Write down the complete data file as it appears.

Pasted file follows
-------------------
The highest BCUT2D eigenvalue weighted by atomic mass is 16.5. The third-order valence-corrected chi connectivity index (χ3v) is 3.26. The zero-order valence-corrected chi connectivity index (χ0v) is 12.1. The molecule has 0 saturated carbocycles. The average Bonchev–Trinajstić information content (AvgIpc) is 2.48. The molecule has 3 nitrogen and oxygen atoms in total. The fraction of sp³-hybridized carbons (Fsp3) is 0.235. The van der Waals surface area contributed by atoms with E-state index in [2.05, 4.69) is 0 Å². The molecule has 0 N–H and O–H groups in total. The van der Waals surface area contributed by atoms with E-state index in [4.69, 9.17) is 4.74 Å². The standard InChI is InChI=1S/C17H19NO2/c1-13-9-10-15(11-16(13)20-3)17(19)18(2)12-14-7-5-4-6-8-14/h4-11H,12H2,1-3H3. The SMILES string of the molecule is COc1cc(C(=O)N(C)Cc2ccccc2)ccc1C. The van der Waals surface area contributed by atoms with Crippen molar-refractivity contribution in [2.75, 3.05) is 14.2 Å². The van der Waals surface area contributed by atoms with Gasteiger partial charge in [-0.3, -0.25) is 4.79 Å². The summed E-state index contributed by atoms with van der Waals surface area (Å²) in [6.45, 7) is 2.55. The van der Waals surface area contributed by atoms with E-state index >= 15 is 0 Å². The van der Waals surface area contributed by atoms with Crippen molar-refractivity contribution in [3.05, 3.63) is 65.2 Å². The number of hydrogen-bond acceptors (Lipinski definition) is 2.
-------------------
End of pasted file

The highest BCUT2D eigenvalue weighted by atomic mass is 16.5. The third-order valence-corrected chi connectivity index (χ3v) is 3.26. The zero-order valence-corrected chi connectivity index (χ0v) is 12.1. The molecule has 0 saturated carbocycles. The average Bonchev–Trinajstić information content (AvgIpc) is 2.48. The molecule has 3 nitrogen and oxygen atoms in total. The fraction of sp³-hybridized carbons (Fsp3) is 0.235. The van der Waals surface area contributed by atoms with E-state index in [2.05, 4.69) is 0 Å². The molecule has 0 N–H and O–H groups in total. The van der Waals surface area contributed by atoms with E-state index in [4.69, 9.17) is 4.74 Å². The standard InChI is InChI=1S/C17H19NO2/c1-13-9-10-15(11-16(13)20-3)17(19)18(2)12-14-7-5-4-6-8-14/h4-11H,12H2,1-3H3. The SMILES string of the molecule is COc1cc(C(=O)N(C)Cc2ccccc2)ccc1C. The van der Waals surface area contributed by atoms with Crippen molar-refractivity contribution in [2.75, 3.05) is 14.2 Å². The van der Waals surface area contributed by atoms with Gasteiger partial charge in [-0.3, -0.25) is 4.79 Å². The summed E-state index contributed by atoms with van der Waals surface area (Å²) in [6.45, 7) is 2.55. The van der Waals surface area contributed by atoms with E-state index >= 15 is 0 Å². The van der Waals surface area contributed by atoms with Crippen molar-refractivity contribution in [3.05, 3.63) is 65.2 Å². The number of hydrogen-bond acceptors (Lipinski definition) is 2.